Petros Tesfagherghis: Where do the immigrants and Refugee stuck in Calais France go?

GMT 14:39 Wednesday ,24 September 2014

 Migrant Voice - Petros Tesfagherghis: Where do the immigrants and Refugee stuck in Calais France go?

Petros Tesfagherghis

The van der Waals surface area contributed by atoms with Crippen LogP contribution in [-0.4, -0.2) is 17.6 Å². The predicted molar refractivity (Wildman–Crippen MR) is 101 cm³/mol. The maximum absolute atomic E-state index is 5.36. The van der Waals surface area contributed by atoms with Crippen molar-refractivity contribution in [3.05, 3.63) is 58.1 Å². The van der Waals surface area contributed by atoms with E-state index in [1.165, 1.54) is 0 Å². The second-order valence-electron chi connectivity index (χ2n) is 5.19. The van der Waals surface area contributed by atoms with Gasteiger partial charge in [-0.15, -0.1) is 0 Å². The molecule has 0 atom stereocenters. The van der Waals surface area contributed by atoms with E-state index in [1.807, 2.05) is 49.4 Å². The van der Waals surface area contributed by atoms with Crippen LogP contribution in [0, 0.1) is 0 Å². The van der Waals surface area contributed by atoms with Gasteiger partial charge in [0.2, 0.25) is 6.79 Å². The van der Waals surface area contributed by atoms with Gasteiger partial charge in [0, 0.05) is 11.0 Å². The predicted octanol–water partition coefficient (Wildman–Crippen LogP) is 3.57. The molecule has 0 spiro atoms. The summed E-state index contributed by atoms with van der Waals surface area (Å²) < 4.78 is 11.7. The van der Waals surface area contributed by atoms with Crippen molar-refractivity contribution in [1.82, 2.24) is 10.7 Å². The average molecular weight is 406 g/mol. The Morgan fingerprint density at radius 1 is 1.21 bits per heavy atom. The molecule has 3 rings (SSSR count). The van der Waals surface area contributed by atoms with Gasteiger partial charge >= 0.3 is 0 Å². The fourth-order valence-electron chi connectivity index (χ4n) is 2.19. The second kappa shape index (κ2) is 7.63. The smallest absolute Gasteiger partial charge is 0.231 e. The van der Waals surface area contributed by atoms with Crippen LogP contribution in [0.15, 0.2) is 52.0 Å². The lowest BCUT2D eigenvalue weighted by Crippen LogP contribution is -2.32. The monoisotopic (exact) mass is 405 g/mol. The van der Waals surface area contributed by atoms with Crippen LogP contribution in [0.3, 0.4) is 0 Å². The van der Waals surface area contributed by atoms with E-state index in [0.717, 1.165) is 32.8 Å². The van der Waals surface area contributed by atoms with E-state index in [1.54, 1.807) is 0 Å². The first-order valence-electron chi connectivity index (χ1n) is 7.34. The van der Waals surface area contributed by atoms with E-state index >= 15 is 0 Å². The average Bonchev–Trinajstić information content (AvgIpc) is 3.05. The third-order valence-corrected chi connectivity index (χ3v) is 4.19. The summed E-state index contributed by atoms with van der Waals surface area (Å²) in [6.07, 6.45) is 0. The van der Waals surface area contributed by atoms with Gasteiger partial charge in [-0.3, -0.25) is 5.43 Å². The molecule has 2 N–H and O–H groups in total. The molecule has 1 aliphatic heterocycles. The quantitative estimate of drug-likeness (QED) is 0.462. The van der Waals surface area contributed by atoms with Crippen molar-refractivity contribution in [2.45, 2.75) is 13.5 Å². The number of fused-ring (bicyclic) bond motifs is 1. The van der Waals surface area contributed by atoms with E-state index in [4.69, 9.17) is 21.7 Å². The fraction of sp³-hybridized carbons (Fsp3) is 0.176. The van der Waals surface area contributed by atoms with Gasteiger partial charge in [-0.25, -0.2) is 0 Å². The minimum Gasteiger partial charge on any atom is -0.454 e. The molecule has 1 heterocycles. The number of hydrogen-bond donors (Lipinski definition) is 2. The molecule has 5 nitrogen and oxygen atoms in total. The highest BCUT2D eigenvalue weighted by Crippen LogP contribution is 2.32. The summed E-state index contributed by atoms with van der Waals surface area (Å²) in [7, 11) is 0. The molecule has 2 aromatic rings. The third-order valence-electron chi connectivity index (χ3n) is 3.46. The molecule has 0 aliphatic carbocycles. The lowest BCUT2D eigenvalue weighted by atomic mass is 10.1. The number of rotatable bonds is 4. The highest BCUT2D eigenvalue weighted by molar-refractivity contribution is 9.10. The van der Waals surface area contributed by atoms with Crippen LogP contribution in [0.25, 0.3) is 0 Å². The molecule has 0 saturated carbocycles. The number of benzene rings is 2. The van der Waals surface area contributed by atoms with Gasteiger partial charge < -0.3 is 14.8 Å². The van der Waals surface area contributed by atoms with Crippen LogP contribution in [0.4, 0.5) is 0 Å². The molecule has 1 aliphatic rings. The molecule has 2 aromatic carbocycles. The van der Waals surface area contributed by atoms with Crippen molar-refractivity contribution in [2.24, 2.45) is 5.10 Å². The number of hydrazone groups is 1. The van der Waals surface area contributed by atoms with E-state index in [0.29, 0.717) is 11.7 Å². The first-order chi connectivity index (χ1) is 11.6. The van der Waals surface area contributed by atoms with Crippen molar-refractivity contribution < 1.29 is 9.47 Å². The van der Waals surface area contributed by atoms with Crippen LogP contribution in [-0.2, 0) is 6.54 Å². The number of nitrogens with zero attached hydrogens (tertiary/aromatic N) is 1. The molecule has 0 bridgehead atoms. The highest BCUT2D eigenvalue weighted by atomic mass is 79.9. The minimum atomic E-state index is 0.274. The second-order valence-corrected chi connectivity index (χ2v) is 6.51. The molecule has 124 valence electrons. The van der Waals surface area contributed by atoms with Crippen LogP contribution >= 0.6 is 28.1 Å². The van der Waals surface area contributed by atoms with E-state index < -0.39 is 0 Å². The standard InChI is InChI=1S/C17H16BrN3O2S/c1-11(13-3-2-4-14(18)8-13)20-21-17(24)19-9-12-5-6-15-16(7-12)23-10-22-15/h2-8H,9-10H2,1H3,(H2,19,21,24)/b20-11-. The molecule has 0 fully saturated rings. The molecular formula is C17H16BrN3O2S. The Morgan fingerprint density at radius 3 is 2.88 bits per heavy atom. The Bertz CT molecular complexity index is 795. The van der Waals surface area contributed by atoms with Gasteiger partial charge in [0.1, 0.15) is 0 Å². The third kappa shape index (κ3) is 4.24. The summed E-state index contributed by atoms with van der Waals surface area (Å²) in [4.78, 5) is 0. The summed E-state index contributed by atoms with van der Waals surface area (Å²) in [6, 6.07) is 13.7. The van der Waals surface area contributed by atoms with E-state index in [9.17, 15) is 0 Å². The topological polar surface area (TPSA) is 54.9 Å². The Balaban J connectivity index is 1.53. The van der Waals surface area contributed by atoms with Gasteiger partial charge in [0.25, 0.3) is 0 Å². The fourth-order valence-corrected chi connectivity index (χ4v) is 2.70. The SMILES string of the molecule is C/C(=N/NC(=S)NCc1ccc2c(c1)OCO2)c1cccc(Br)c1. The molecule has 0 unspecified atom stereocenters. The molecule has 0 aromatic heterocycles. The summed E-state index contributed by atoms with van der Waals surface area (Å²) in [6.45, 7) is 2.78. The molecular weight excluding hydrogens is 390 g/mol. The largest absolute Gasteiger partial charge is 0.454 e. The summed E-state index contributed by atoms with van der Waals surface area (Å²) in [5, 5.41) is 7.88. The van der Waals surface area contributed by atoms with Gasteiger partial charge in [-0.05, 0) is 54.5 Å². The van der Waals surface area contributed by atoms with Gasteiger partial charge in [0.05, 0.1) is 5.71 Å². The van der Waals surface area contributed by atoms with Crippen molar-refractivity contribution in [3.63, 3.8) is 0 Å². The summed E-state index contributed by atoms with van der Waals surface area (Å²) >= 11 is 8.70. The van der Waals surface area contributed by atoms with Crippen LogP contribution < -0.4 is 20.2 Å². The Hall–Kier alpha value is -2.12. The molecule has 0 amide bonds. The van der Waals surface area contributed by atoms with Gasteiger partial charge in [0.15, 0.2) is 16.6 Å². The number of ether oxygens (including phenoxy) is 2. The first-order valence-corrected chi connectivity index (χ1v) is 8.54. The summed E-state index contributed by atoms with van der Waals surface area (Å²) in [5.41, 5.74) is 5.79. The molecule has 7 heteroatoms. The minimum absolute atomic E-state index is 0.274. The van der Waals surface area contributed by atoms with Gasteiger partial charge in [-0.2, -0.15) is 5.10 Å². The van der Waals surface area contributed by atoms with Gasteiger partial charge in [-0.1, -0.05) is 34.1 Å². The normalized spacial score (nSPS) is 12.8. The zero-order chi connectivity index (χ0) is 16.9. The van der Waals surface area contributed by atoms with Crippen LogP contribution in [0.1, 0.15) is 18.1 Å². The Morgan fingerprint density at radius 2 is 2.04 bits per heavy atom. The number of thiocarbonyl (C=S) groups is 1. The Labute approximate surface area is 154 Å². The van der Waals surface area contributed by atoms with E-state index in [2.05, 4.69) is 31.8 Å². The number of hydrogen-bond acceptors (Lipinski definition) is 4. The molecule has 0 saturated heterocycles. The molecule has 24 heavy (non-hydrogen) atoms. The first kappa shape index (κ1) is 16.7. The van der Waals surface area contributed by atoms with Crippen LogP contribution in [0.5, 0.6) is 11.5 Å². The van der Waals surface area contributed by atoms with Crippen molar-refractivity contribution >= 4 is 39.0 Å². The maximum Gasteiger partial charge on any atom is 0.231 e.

We are also Human beings. Calais, France has again been the centre of media attention over the last weeks. There is much discussion of the situation in the media, but I feel - as a British-Eritrean - that I want people to understand better the root causes that are creating this situation, using Eritrea as an example. On Friday September 5th 2014 the daily London paper the Metro wrote, “Ferry companies have demanded security in Calais be improved after hundreds of migrants tried to storm ships bound for Britain. The group, thought to be mostly young Eritrean men, repeatedly tried to board the ferry until staffs raised the ramp and rushed in.” On September 9, 2014, the Metro continued its coverage of the situation and described it thus: “Conflicts and crises in Libya, Eritrea, Sudan, Iraq, Syria and Somalia have led to surging numbers of migrants from North Africa.  Nearly 2,000 people have died trying to make the journey.” Among them are the 259 Eritreans, including women and children drowned off the coast of Lampedusa, Italy on October 3, 2013, the incident which revealed the extent of the horrors the refugees face trying to reach a place of freedom. Their agony and desperation is reflected in one of the placards they carry during their demonstration in Calais against what they say is police brutality. It says 'we are human beings'. Their plight raises fundamental issues of humanity and compassion.  In Calais some local people and other activists have demonstrated in their favour.  At the same time there were right wing groups who attacked them leading the French Police to intervene.  These refugees are members of  human family and the international  community has a duty to protect them. Fortress Europe As part of wider European Union policies to set up stronger borders at the edges of Europe, the United Kingdom and France plan to build high fences so the migrants would not have any chance to board ships to take them to Britain.  What is amazing is that there is no debate so far as how to settle the 1200 plus refugees and migrants already stranded in Calais, France. Where do they want them to go? Some Europeans perceive the refugees as being attracted by life in the West and see this as justification to ignore their plight and hardship and an excuse for feeling indifferent.  The Mayor of Calais, Natacha Bouchart, has said it unequivocally.  She blamed the British for providing too many incentives that attract migrants to go to the United Kingdom.  In my view, it is quite rational to choose the United Kingdom over Italy, for example, where after authorities serve them with a document to stay, they are shoved onto the street only to be rough sleepers.  Who in his right mind would want to be a refugee in Italy?   No accommodation or any help is given to start life in Italy.  The same in France.  It is because of this reality and not any ideas of an “Eldorado” in the UK - as the Mayor of Calais wants the world to believe - that migrants are forced to go to the United Kingdom. We should be proud that UK is a country that abides by the Geneva Convention of 1951 and helps the refugees to build their life by providing them the basic support so they can rebuild their lives and also contribute to the economic growth of the country. Migrants have never been a burden to the host countries.   The world is interdependent. It has been highlighted in many instances that migrants have been the key to Britain’s social and economic prosperity. Underlying causes The irony is that while Europe speaks of the number of refugees entering Europe, they don’t hesitate to encourage their private companies to do business with repressive regimes in Africa who are the underlining causes of refugees.  The developed countries are gaining more lucrative profits from the third world than they give back in terms of aid and giving sanctuary to refugees. One example of this is how the British Government has encouraged mining companies to invest in Eritrea. Today a mining company named London Africa Ltd has been granted a license for mining that covers an area of 1,555 Km2. They have joined others like Sunridge Gold Corporation and Bisha Mining Shared Co (BMSC). This is a form of Gold rush “El Dorado”, not the asylum seekers and migrants trickling into to European countries. Some are protesting against this situation. Canadian Eritreans have been addressing the controversial issue of Canadian mining Companies making a lucrative profit while the people of Eritrea live in poverty, subjected to extreme repression of indefinite conscription and other forms of human rights violations.  Another excellent example of protest against the situation is the article written by Elsa Chyrum, Director of the organisation ‘Human Rights Concern’, explaining the injustices the mining companies are committing in Eritrea. The title is Eritrea: The use of Forced Labour at the Colluli Potash Project in Eritrea. I am afraid Eritrea is going down the path of the Democratic Republic of Congo, the most mineral rich country in Africa, with one of the poorest populations. While the Diamonds are plundered by foreign companies and the proceeds shared between these companies and the government authorities, the people are living in permanent poverty.  The film “Blood diamond” with Leonardo DiCaprio reflects such African tragedies.  When will economic and social justice prevail in Africa? Human rights abuses in Eritrea The group known as G-15 - government officials who advocated for democratic change in Eritrea - have been incarcerated since September 18, 2001. To date they have not been formally charged and no family members have been allowed to see them. That day was a dark day for Eritrea and Eritreans in the Diaspora commemorate it in the, UK, the USA and other places, the groups' photos widely displayed.  After their incarceration a wide witch hunt took place against any person whom the government suspect of being against repression. To add to the list of repressions in Eritrea, the Government started rounding up Pentecostal believers and put them to prison, unleashing religious persecution on a large scale. However, the most devastating move by the Government is still the one way ticket to serve in the military. It is supposed to be 18 months but turns to be indefinite. The indefinite conscription has denied the youth the ability to exploit their potential, to go to higher studies, to work, to make a family of their own and pursue a happy life.  And this has given rise to huge number of Eritrean youth in exile. It is a frightening brain drain of the most productive members of the Eritrean society.  There are 4000 defectors from the military a month, according to the International Organisation for Migration (IOM) The indefinite service is seen as a slave labour by the Anti Slavery Society. In these ways the Government of Eritrea has ushered in the dark days which bring the destruction of the fabric of Eritrean society. There is a huge diaspora.  Today there are more than 10,000 prisoners of conscience in Eritrea.  More than 150,000 people in refugee camps in the Sudan, about 90,000 in Ethiopia, there are more than 32,000 in Israel where the Israeli Government has denied them refugee status. Eritrea is only one of the countries the migrants currently in Calais originate from. But the situation is equally life-threatening in many other countries. I want to remind the public that these individuals are members of the human family and must be given some kind of protection. We must consider our obligation to our brothers and sisters.   By Petros Tesfagiorgis, Eritrean Refugees Support Association in the UK   Related stories about this topic: Migrants' Journey's through Calais: http://migrantvoice.org/index.php?option=com_content&view=article&id=498:from-europe-to-the-uk-migrants-in-calais&catid=46:migration-matters